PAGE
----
Perhaps the key takeaway is that this is a very nice platform, we just have not seen the same pricing drop as a newer, significantly faster model has come to replace it in the Ryzen 4000GE Gen2 systems.

Final Words

Lenovo makes great systems in the 1L space. The Lenovo ThinkCentre M75q-1 Tiny is a great unit that is easy to service and relatively fast. At the same time, we wish that AMD and Lenovo had designed this system as an all USB 3.1 Gen1 design. The AMD Ryzen 3400GE was released in mid-2019 so this system feels too new to be half USB 2.0.

Lenovo M75q 1 Tiny Cover
Lenovo M75q 1 Tiny Cover

One does have to take a step back and realize what this system accomplished. This is a segment where AMD competition is clearly pushing Intel to innovate. When we looked at the HP EliteDesk 705 G3 Mini it was clear that the A6 and A10 CPU models were lower performance than what Intel had. Only around 2-3 years later, AMD went from significantly behind to showing slight performance leadership that we know increased with Zen 2. After generations of 4 core/ 4 thread parts, Intel bumped the Core i5 to 6 cores/ 6threads to counter AMD’s 4C/ 8T move in the space. Two generations prior, there was very little one could see in these systems in terms of competition. With this generation, one can start to see the benefits.

Market aspects aside, pricing is important. With Project TinyMiniMicro we are using street pricing for these machines over the past few months as our guide, and comparing previous generations to current generations. With that context, it is hard to call this system a superior value. This may change over time, and maybe due to broader market forces, but that is the state of the market as this piece is going live. This is a good machine besieged by other systems that can provide a better value.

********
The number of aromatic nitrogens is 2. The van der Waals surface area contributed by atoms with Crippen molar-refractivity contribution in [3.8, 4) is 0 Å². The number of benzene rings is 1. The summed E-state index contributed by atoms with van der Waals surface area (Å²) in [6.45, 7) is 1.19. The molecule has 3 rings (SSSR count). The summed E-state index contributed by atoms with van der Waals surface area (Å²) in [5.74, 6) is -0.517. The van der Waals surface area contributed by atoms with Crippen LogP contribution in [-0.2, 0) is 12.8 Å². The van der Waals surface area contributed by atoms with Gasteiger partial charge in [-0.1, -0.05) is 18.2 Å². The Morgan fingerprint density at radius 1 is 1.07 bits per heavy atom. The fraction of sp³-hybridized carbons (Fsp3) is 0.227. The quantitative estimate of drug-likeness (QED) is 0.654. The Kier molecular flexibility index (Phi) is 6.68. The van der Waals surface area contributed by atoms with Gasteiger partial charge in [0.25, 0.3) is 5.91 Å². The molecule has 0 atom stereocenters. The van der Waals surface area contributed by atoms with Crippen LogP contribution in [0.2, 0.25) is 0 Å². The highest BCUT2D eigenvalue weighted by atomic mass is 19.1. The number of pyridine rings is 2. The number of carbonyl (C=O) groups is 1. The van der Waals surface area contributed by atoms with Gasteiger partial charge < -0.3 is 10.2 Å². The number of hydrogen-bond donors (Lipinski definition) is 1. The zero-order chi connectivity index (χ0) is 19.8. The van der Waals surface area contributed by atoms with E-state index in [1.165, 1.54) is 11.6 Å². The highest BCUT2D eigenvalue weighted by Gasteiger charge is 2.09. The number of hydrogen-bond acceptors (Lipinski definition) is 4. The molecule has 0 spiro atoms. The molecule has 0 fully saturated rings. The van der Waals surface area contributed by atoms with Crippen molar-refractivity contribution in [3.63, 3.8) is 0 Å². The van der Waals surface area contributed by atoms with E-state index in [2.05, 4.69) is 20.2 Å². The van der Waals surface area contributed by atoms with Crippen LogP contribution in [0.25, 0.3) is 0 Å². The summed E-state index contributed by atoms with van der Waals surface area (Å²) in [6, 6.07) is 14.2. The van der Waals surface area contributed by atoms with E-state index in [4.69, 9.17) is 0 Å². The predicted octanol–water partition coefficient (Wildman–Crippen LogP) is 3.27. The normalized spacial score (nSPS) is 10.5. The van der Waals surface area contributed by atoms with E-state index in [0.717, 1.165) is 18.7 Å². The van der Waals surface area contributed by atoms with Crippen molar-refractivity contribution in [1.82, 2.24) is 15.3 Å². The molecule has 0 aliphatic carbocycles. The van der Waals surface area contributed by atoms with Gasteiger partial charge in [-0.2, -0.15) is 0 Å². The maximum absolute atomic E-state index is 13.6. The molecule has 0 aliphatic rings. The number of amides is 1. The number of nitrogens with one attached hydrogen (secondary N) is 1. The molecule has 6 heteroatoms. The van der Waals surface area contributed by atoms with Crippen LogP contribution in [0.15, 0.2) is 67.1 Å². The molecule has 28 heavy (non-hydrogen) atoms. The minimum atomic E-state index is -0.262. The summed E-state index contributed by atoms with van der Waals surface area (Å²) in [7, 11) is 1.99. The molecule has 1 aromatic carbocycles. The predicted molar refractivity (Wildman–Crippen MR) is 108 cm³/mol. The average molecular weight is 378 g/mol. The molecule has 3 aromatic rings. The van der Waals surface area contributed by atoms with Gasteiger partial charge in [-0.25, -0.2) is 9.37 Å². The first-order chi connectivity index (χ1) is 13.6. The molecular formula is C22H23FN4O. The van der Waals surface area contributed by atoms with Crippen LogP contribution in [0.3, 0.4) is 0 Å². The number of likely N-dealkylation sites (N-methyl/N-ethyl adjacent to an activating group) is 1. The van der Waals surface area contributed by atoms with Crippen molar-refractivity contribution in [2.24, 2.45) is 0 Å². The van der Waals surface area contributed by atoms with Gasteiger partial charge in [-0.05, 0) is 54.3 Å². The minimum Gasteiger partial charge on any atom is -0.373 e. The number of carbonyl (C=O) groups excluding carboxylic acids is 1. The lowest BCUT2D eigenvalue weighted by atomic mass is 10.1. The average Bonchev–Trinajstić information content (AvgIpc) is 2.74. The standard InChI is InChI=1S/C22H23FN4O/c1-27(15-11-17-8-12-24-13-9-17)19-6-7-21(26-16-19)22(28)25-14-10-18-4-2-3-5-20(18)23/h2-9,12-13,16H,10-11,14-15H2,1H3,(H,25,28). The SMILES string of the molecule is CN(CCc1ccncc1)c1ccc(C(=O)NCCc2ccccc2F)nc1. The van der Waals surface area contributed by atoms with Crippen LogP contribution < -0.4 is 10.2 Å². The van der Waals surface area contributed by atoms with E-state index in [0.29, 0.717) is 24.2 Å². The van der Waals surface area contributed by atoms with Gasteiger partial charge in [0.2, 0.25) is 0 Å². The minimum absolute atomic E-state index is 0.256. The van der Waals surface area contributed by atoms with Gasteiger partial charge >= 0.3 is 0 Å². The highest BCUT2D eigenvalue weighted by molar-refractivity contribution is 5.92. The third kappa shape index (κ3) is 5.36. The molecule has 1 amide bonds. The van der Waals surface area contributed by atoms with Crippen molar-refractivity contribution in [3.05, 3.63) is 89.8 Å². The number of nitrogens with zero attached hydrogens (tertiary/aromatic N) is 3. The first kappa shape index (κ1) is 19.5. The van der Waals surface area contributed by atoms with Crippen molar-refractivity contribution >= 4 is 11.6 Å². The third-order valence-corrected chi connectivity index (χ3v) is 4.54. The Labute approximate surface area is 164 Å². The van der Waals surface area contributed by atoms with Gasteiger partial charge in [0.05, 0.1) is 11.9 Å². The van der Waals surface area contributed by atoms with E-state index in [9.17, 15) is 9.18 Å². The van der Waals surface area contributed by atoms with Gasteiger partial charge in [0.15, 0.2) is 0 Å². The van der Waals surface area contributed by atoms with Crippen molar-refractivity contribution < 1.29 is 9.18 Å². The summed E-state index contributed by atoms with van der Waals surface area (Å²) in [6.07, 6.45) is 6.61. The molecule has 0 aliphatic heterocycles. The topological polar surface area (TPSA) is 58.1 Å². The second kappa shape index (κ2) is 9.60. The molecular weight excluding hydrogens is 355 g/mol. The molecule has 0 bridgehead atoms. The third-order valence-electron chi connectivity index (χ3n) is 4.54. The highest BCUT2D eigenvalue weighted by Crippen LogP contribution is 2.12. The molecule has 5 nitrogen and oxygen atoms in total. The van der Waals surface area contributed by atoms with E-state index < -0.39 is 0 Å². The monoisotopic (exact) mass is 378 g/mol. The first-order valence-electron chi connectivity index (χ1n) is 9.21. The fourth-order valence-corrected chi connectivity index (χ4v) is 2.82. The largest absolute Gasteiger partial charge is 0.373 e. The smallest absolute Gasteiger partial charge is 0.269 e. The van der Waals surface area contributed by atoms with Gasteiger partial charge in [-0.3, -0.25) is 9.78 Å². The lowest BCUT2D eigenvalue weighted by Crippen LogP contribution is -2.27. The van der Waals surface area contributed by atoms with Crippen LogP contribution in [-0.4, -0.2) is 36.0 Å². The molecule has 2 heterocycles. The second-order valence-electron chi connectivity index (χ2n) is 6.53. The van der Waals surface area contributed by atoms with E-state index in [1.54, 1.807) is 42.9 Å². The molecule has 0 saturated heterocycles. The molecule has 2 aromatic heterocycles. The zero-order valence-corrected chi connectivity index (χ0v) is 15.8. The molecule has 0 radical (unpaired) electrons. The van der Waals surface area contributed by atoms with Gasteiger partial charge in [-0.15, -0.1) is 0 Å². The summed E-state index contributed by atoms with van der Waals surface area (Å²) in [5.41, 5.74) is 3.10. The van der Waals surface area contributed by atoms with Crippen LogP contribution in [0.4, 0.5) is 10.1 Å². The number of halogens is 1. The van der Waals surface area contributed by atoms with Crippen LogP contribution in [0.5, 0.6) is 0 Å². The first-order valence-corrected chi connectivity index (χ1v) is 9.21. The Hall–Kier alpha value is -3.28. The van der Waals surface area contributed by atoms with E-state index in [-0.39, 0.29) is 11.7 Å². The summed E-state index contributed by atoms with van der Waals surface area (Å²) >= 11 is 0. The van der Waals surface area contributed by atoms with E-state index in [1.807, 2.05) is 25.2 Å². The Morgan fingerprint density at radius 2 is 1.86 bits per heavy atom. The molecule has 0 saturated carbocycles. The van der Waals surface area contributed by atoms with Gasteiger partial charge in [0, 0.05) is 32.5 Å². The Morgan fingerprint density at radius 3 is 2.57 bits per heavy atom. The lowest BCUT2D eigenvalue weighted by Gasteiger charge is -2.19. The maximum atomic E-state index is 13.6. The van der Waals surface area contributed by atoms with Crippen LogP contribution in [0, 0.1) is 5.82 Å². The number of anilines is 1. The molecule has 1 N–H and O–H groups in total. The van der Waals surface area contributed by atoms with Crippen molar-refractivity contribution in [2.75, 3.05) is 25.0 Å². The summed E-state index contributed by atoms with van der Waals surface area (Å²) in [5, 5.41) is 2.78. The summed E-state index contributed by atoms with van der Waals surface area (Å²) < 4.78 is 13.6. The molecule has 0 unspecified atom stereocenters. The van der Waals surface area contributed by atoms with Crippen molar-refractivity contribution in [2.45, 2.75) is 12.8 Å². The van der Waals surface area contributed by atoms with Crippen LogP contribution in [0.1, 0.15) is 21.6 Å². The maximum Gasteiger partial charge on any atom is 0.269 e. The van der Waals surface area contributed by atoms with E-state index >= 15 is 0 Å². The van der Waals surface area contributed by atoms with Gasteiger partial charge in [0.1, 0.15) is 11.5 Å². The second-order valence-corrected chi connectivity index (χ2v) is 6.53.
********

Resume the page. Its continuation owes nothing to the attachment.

1. Hi, would it be possible to test AMD Dash? We all know vPro and the possibility of the KVM and remote Restart/PowerOn.

    But about AMD DASH there is not so much information and mostly just AMD advertising or outdated. Thank you very much!

  2. I paid $200 ish dollars for three m75q-1 units. They came with the Ryzen5 pro 3400GE, 512Gb SSD and 16Gb RAM.

    I’ve increased the memory to 32Gb bringing the total cost up to around $320 and couldn’t be happier. You’re right that at the price you paid for your unit, its probably not worth it, but if you can score a deal in the $200-350 region these units can’t really be beaten. The optional expansion slots are hard to find components for. Mine came with VGA which suits me. The onboard NIC is a Realtek RTL8111 so no vmware for me.. but Proxmox more than wonderful on this thing.

    Happy bunny here, but I was very lucky in getting mine at such a good price

  3. ECC is a good question. I was wondering, since the heat sink was not straight front to back whether the CPU and socket underneath were also diagonally mounted. Did I miss something or did you not say?

  4. Adam – That is a good idea.

    eric – I am extremely jealous. That is a great deal.

    ECC? – Unlikely. With these machines, if it is not listed in specs, it is usually not available.

    Eric Olson – you can see the socket is not diagonally mounted. You can see the edge in some of the pictures with the fan/ shroud removed. It is just the heatsink fins.

  5. Eric– I don’t see a price out there remotely like what you say you paid for your units. Where did you find them? EBay? Even there I can’t find anything like your price. Would appreciate being pointed at a seller